My work area at home is itself an illustration of the nature of the process of compiling this book. Two shelves of books directly relating to the Grateful Dead are supplemented by stacks of books haphazardly piled on the floor, on the computer desk, and on any other available surface, including atop the two-volume compact edition of the Oxford English Dictionary. They include an edition of Hoyle's Rules of Games, a United States gazetteer, books on native plants of California, Grzimek's encyclopedia volumes relating to birds, dictionaries of phrases and allusions, quotation books, and an early edition of Hortus, the definitive reference on gardening. Several shelves of poetry are also near at hand, and across the room, piled on top of and beside my piano, are stacks of songbooks. It is a highly untidy library, but I know where everything is. From these sources I extract most of what I need for the annotations. It's not a neat or straightforward process. I've also had to spend considerable time (in addition to my work time as a librarian) in actual libraries, and that has been a joy.

There are two guiding metaphors for the project: First, if you ever went to see the Grateful Dead at Winterland, you'll remember the revolving mirrored ball hanging from the ceiling, which was turned on at high points in any given show. It scattered light around the room but never really illuminated anything. That's one metaphor for the annotations: a mirror ball. The other is more of a notion than a metaphor: What if, when you started to read something, you came upon a reference or a phrase or a concept that you didn't fully understand, and before you could continue, you had to go and read up on that? And if in reading the next thing, you again came across something new and unfamiliar, and you then had to research that before proceeding? Would you ever finish the first thing you started reading? Hypertext is like that to me. I fear for our ability to read in a sustained fashion any longer. We're distractible. We jump around a lot on the Internet, and the neurological implications are probably greater than we realize. The upcoming generations may not be able to read in the way that our and earlier generations think of reading. That doesn't mean they won't be gaining knowledge and adding to the incremental increase of knowledge in coming generations -- it'll just be different.

So: My intent here is to allow for an expanded experience of the lyrics of the Grateful Dead, without providing interpretation. If there's a reference to an old folk song, I want to provide some information about that song. You should be able to track down real people mentioned in the songs. Same with places. Occasionally, I'll talk about a particular symbol, but that's bordering on interpretation, so I don't do that too much. The symbols that recur throughout the lyrics (roses, trains, cats, cards...) receive annotations as they come up, as needed.

What's included? All of the original lyrics written for the Grateful Dead. A small subset of the traditional tunes and covers performed by the band are also included, because they play a large part in giving context to the other songs. I wish I could have included them all, but that would have proved impractical. Some songs are heavily annotated; some are not. I hope that the level of annotation is appropriate to each song -- some simply don't require elucidation.

We settled, after some deliberation, on the side-note style of annotation, which is a common and respected format. It's also the style used in one of my own favorite examples of the art of the book, in San Francisco printer John Henry Nash's edition of Dante's Divine Comedy.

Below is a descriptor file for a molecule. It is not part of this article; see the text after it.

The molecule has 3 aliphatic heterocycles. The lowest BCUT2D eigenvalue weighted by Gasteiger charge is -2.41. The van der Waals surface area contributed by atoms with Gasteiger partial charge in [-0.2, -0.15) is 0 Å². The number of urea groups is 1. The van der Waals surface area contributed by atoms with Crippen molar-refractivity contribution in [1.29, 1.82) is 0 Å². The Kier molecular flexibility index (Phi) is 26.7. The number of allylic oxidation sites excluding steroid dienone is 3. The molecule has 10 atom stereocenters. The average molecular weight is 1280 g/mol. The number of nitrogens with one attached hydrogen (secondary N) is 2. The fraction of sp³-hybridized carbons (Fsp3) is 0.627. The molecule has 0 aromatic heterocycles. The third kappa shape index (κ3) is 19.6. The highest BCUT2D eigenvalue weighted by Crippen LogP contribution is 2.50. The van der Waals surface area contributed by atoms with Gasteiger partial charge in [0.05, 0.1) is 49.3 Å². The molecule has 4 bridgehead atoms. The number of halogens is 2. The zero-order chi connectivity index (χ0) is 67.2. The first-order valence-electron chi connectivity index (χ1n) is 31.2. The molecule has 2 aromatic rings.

Working on the project with Alan Trist, the Grateful Dead's publisher, has been a privilege and a pleasure. His long experience with the catalog, and his thoughtful editing, added a missing perspective. We had definite ideas on how the book should be presented, and I trust our vision comes through enough that you now hold in your hands a book for the ages. The lyrics, of course, varied at times from performance to performance, but the versions here may be considered "standard," which means you might settle the occasional bar bet. Or not! Where brackets are found in the lyrics, we have been unable to be absolutely certain about the words, so you can fill them in yourself.

I don't want it to go without saying that the words of Robert Hunter, John Barlow, and all the others who wrote lyrics for the Grateful Dead are the primary inspiration for this book: Thank you to all the wordsmiths. To the Grateful Dead, thanks for bringing this music to us all.

Elizabeth Stein and Dominick Anfuso of Free Press deserve special thanks for their almost unbelievable patience in working with what must have seemed at times like a herd of kitty-cats, any of whom might, at any given moment, show claws. Thank you, Sandy Choron, my agent, and her husband, Harry Choron, who designed the book. To my long-suffering colleagues at the Kraemer Family Library at the University of Colorado in Colorado Springs: Thank you, Rita Hug, Laurie Williams, and everyone else at UCCS. Professor Fred Lieberman of the University of California at Santa Cruz arranged for the website to be hosted by UCSC and has been a supporter of my work for a long time. Steve Silberman, who weighed in early and enthusiastically, gave me a big boost. Thanks to David Gans, Mary Eisenhart, and everyone at the WELL, especially those on the Deadlit and Deadsongs conferences. Thanks to Blair Jackson, whose work permeates these pages. Thank you to Robert Weiner, my co-author and friend, who published an early version of "The Annotated 'Ramble on Rose'." Thanks to Alex Allan, for his indispensable Lyric and Song-Finder website and for his frequent contributions to my own site. Mary Minow, lawyer and librarian extraordinaire, has provided counsel regarding permissions. Also, thanks to my friend Joe Cochrane, a reference librarian's reference librarian, for his careful reading of this work in draft. (All errors are mine, though!) The staff of San Rafael's Panama Hotel were very tolerant of our long sessions at their tables. Diana Spaulding, my wife, you make it all worthwhile.

-- David Dodd

Petaluma, California

May 2005

Copyright 2005 by David Dodd